Earlier this month, reports indicated that California lawmakers would once again consider legislation (still referred to as the FAIR Act despite a formal name change) designed to modify the controversial “seven-year statute” for artists. Now, the newest iteration of the bill has failed to make it out of committee.
The fate of the so-called Fair Act – now known officially as AB 983 – was sealed during a marathon legislative session in the Golden State yesterday evening. Lawmakers including Assemblyman Ash Kalra, who spearheaded AB 983 and a previous edition of the bill, provided updates about said legislative session on social media.
Meanwhile, the California Music Coalition – an organization “in opposition to proposals that would dictate the terms of record contracts by statute” and consisting chiefly of the major labels and their subsidiaries – encouraged lawmakers to vote against the bill in a series of tweets.
These and other efforts to oppose the Fair Act, the latest version of which quietly added a series of seemingly label-friendly clauses, were evidently effective. To be sure, the California Music Coalition quickly took to social media to “applaud” the Senate Judiciary Committee’s “thoughtful” decision to vote down the legislation.
Specifically, AB 983 required six Judiciary Committee votes to advance, but received the support of only four members – with one individual having voted against the bill and the remaining six lawmakers having opted not to vote at all.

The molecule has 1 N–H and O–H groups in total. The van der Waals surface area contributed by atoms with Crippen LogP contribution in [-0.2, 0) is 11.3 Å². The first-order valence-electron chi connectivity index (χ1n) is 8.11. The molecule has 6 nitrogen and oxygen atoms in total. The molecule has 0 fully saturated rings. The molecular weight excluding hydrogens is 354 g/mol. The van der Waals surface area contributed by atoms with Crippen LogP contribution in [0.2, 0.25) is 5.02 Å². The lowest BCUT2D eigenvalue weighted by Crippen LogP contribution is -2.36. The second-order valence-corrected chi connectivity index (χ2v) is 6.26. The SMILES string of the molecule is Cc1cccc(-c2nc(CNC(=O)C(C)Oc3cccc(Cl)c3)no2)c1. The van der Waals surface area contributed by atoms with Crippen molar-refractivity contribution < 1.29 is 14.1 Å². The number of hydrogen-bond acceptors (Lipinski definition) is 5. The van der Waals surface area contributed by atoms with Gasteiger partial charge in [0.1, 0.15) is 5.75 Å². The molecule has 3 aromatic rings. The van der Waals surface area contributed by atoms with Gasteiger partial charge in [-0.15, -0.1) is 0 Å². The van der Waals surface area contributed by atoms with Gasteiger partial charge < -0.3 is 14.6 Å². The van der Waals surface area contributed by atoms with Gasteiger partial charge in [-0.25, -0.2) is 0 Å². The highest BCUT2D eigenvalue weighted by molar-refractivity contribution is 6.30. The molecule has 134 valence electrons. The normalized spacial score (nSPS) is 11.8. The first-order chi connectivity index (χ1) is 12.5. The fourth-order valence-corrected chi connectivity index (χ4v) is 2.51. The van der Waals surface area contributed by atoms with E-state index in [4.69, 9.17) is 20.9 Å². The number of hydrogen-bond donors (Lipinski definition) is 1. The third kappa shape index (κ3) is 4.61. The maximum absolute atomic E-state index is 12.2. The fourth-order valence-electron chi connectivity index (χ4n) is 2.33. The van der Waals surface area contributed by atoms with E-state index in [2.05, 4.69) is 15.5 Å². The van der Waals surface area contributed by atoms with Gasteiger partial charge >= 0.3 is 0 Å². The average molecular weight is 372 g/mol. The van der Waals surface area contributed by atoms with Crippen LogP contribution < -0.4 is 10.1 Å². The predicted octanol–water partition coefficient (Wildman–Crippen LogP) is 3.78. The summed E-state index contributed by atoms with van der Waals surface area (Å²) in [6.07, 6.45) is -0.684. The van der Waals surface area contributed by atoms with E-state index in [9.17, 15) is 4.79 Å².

“It is heartbreaking that the artist community will continue to be denied equal protection. Artists deserve the same rights as every citizen in California. The FAIR Act was an opportunity for the community to come together and the labels refused to join. This is a battle, not the war,” the Music Artists Coalition (MAC), Black Music Action Committee (BMAC), Songwriters of North America (SONA), and SAG-AFTRA said in a joint statement.
Time will tell whether the Fair Act is ultimately able to garner the legislative backing needed to become law, especially given the watered-down nature of the proposed measure that was just rejected. In a statement following AB 983’s failure, Assemblyman Kalra reiterated his commitment “to ending contract terms that are overly restrictive, antiquated, and unnecessarily punitive towards recording artists.”
Worth mentioning with regard to the Fair Act’s future is that the seven-year statute’s modification for artists was originally part of a single piece of legislation that would have likewise overhauled actors’ contracts.
But SAG-AFTRA – which, in retrospect, may well have been aware of the package deal’s otherwise imminent legislative failure – in April pushed for lawmakers to separate the actor and artist components. The standalone actor legislation, called AB 437 and also sponsored by Assemblyman Kalra, made it out of the Judiciary Committee without issue yesterday (promptly drawing support from SAG-AFTRA).
In any event, the Fair Act’s failure to become law will undoubtedly impact subsequent litigation against labels – and possibly some existing lawsuits.